Scientists at the Department of Energy’s SLAC National Accelerator Laboratory have made a groundbreaking discovery by directly imaging a photochemical “transition state” during a ring-opening reaction in the molecule α-terpinene. Using a high-speed “electron camera” and advanced quantum simulations, the researchers were able to track the molecular structure during the reaction triggered by the absorption of light energy. This achievement, documented in a publication in Nature Communications, has significant implications for understanding similar reactions that play vital roles in chemistry, including the production of vitamin D in the human body.
Transition states are crucial configurations in chemical reactions, typically induced by heat rather than light. They represent a point of no return for molecules involved in the reaction, where they transiently rearrange themselves before completing the transformation into new molecules, fueled by the energy gained. Co-author Thomas Wolf, a scientist at SLAC, emphasizes the importance of studying transition states, stating that they provide valuable insights into the mechanisms and reasons behind reactions. By investigating analogous critical configurations in photochemical reactions, scientists can enhance their understanding of reactions with key roles in chemistry and biology. The availability of diffraction techniques now allows for the examination of specific characteristics of such reactions.
Previously, no method existed with sufficient sensitivity to capture these fleeting transition states, which last for mere fractions of a second. However, at MeV-UED (MeV Ultrafast Electron Diffraction), an instrument at SLAC, researchers employed a high-energy electron beam to precisely measure atomic distances within gas molecules. By taking snapshots of these distances at different time intervals after an initial laser flash, scientists can create a stop-motion movie depicting the light-induced atomic rearrangements in the molecules.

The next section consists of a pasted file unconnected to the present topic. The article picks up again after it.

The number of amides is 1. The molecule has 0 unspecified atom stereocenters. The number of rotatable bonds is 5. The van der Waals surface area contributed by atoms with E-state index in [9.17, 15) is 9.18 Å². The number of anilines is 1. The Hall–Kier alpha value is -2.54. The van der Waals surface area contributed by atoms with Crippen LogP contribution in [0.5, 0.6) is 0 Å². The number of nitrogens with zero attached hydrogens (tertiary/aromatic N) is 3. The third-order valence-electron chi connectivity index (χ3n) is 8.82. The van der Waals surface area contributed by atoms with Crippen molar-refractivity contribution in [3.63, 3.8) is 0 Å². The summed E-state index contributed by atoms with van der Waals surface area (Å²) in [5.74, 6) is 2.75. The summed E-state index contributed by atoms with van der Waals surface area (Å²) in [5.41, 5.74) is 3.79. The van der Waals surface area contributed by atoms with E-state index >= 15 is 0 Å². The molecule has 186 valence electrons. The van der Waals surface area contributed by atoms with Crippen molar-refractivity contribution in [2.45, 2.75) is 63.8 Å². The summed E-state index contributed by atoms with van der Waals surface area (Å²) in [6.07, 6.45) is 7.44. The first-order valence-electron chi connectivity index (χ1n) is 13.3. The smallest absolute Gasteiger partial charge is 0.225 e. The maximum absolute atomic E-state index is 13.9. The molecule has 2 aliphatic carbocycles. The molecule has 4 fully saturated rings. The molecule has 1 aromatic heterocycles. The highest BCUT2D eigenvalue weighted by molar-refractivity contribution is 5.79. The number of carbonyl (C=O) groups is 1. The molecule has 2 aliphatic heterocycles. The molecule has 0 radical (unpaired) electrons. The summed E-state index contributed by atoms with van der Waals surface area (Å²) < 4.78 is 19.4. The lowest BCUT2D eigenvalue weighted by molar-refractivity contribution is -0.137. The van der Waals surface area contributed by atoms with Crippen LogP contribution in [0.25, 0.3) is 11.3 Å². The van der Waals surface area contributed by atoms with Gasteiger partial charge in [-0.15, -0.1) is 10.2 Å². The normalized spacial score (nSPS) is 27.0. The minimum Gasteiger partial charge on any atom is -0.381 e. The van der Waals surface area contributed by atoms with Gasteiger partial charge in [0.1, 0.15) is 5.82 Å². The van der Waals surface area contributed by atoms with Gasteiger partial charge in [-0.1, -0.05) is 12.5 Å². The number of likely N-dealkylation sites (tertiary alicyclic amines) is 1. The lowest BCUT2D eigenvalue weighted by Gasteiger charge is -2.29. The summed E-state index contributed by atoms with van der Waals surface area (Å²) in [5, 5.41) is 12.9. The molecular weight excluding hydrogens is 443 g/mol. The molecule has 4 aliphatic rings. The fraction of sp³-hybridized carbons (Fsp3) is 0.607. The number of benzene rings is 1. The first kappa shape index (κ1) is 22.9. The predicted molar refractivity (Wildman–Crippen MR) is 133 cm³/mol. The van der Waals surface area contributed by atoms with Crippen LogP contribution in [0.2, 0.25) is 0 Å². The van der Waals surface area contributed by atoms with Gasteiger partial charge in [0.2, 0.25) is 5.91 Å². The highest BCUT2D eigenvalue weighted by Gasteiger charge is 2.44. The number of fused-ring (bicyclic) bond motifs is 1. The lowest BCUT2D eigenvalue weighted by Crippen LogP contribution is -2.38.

The significance of these findings extends to the realm of quantum mechanics underlying photochemistry. Yusong Liu, a co-author and scientist at SLAC, highlights the ability to compare experimental results with quantum simulations, allowing for a highly accurate depiction of molecular behavior and providing a benchmark for the predictive power of theoretical and computational methods.
In a previous study involving a related reaction, MeV-UED enabled the capture of the coordinated dance between electrons and nuclei, confirming a set of rules about the final product’s stereochemistry that had been proposed half a century ago. Building upon this success, the current experiment revealed that different parts of the atomic rearrangements occur at distinct time points, offering an explanation for the specific stereochemistry produced by the reaction.
Thomas Wolf reflects on his excitement in addressing long-standing questions regarding these reactions and the renowned rules that predict their outcomes. He acknowledges that while these rules provide predictions, they do not explain the underlying reasons and mechanisms, which the current research aims to elucidate.
Wolf further emphasizes that beyond fundamental research, another significant motivation for these experiments is the relevance of the same reaction in biological processes, such as the biosynthesis of vitamin D in human skin. The researchers plan to conduct follow-up studies to explore this connection further.
In summary, scientists have achieved a major breakthrough by directly imaging a photochemical transition state during a ring-opening reaction. This advancement not only enhances our understanding of reactions with critical roles in chemistry and biology but also has potential implications for the production of vitamin D in the human body.